Ever invest money? Like, even a 401(k) or something? What’s the first piece of advice you’re usually given by investment people?
The idea in finance is that, if one part of your portfolio sucks at the moment, you kind of want it balanced with something that doesn’t suck. So you invest a bit in domestic, a bit in international. A bit in stocks, a bit in bonds. That kind of thing.
Investing solely in one kind of thing creates what’s called a homogeneous portfolio, and it’s typically a bad idea. The same applies to your career.
Orin Thomas recently told me that the average IT Pro, in the Microsoft world, is 43 years old. Makes some sense; younger kids tend to be attracted to younger companies, and younger companies are largely deploying Linux for their big dot-com-startup projects (which is why Microsoft ❤️ Linux all of a sudden). So there are fewer young people getting into Microsoft-centric IT Ops.
And so we’re having a midlife career crisis.
Man, these guys are a lot smarter than me. I’ll just sit here and try to look pretty.
Here’s a little secret: Every one of us feels that way, almost all the time.
I feel fortunate to have been pretty successful – by my family’s measure, if nobody else’s – in my career. I’m often asked if there was a secret to it all – and the answer is “yes.” My former business partner, Greg Shields, and I had three simple rules. These apply whether you’re independent, working for a company, or thinking about your customers.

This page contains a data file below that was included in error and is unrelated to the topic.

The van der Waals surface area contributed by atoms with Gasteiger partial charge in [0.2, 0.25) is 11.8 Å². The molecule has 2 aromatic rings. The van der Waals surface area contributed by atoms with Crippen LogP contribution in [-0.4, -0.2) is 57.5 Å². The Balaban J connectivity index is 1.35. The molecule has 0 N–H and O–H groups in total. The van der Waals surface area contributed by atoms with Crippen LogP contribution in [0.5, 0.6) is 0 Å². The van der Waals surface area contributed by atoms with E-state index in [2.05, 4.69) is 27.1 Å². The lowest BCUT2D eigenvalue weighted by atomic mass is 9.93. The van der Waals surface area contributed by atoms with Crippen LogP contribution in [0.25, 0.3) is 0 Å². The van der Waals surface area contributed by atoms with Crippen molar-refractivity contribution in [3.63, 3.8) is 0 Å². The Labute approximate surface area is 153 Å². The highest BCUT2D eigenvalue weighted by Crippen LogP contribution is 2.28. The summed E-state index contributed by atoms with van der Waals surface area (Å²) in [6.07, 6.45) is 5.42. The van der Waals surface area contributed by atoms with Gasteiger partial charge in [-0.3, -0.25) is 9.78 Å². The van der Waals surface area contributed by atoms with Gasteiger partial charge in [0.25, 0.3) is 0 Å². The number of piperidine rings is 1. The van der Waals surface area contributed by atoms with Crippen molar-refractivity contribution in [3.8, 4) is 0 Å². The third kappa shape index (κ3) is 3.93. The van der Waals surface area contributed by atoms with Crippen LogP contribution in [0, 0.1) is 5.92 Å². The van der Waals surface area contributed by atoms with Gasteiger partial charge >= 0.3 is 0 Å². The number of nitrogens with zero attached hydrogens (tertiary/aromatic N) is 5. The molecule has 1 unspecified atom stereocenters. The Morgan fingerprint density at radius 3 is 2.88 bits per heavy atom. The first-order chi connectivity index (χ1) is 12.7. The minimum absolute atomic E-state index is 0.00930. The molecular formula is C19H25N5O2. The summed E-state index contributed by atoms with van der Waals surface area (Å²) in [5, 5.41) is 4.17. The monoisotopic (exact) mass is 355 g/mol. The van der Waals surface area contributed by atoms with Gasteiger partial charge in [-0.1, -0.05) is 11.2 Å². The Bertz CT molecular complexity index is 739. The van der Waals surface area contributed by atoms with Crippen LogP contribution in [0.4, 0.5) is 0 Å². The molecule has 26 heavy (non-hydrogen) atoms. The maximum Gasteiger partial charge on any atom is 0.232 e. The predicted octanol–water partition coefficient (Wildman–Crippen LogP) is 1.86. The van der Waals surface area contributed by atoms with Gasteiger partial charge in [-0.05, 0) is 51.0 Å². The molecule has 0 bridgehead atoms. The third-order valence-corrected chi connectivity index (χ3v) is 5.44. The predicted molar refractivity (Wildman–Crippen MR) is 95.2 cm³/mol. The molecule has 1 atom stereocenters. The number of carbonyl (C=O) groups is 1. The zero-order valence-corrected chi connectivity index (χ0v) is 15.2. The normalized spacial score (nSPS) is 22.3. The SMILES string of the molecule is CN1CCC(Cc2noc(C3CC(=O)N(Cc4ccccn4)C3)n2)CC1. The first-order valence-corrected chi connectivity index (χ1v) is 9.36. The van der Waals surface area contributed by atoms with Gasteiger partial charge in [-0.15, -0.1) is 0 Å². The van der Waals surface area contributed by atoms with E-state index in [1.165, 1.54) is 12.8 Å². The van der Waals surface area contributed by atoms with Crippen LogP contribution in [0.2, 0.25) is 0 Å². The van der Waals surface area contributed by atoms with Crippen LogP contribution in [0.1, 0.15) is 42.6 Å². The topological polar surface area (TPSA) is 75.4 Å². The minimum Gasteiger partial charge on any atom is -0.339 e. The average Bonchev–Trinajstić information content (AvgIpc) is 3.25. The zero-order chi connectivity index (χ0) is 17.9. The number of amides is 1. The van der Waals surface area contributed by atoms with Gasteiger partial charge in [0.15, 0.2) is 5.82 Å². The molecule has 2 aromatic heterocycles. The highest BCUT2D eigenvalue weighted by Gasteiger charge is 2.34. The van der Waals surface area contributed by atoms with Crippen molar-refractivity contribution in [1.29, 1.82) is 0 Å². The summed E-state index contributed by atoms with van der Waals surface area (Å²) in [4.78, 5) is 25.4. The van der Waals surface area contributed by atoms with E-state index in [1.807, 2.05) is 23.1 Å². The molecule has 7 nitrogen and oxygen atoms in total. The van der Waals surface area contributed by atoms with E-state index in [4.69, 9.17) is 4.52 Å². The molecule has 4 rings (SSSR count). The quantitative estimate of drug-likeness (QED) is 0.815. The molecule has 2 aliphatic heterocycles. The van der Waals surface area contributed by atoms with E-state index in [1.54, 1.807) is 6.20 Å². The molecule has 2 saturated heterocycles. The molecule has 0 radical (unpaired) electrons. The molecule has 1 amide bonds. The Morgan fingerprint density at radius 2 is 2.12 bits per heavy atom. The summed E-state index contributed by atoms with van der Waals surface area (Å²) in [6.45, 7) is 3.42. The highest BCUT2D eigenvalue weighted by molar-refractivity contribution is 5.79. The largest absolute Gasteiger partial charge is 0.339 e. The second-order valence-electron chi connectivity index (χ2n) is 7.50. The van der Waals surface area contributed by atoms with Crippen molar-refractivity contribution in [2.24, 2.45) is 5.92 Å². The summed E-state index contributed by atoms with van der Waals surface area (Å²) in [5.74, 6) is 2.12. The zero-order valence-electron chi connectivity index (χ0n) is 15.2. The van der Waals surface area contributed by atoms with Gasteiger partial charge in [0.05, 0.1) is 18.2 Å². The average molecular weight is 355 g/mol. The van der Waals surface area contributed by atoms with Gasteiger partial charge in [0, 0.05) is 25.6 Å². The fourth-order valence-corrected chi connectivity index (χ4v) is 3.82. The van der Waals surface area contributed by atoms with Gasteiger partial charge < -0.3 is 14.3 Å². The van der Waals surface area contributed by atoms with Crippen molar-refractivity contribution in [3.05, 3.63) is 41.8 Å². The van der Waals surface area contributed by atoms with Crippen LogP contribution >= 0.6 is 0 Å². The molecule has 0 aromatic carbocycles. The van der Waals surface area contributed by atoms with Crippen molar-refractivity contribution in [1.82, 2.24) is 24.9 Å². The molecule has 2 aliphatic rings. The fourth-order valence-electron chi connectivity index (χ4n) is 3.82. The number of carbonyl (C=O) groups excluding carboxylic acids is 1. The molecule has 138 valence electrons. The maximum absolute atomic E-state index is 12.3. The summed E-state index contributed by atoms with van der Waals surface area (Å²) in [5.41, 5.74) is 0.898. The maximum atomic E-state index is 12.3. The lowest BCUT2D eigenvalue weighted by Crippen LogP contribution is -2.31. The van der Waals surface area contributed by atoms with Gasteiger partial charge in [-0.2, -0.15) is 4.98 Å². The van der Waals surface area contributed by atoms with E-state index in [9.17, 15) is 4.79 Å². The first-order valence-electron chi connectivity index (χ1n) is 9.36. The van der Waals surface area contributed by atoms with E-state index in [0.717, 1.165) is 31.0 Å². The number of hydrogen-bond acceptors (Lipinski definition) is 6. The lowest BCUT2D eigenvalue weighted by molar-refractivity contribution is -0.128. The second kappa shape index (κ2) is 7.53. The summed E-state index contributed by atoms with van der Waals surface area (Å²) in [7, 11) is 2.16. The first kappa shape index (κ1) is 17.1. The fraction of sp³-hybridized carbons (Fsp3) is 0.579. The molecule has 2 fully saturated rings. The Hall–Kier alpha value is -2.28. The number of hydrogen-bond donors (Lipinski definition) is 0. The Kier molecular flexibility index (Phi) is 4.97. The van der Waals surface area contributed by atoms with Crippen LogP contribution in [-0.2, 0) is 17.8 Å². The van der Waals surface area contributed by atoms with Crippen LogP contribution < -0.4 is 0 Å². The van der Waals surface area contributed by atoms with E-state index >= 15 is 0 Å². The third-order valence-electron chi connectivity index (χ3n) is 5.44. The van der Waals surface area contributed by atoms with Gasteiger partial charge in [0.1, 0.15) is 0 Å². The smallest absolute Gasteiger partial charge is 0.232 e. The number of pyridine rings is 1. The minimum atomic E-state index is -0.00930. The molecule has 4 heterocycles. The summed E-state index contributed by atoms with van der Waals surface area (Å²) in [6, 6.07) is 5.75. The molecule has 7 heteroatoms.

I talk, and write, a lot about how important it is to think about your career. To feed your career. To keep your career foremost in your vision.
There comes a time when your career is doing pretty well, and you’re comfortable resting for a moment and enjoying what it’s brought you. There may also come a time when you’ve gotten pretty far along in your career, and you start to think, “what’s next?”
Let me propose something.
In a recent Pluralsight “IT Ops News & Talk” podcast, I talked a bit about quantifying your level of suck.
That sounds horrible.
Here’s what I said, and why:
This year I’ll have a scaled-back conference schedule, so if you’re interested, I thought I’d share. Most notably, after around 13 years, I’ll no longer be attending TechMentor Events, or assisting with their content planning. This is in no way a falling out or anything bad; I still recommend the show, but it’s just a time commitment that, in addition to my full-time job, I’m no longer able to fulfill. I’ll miss working with everyone there.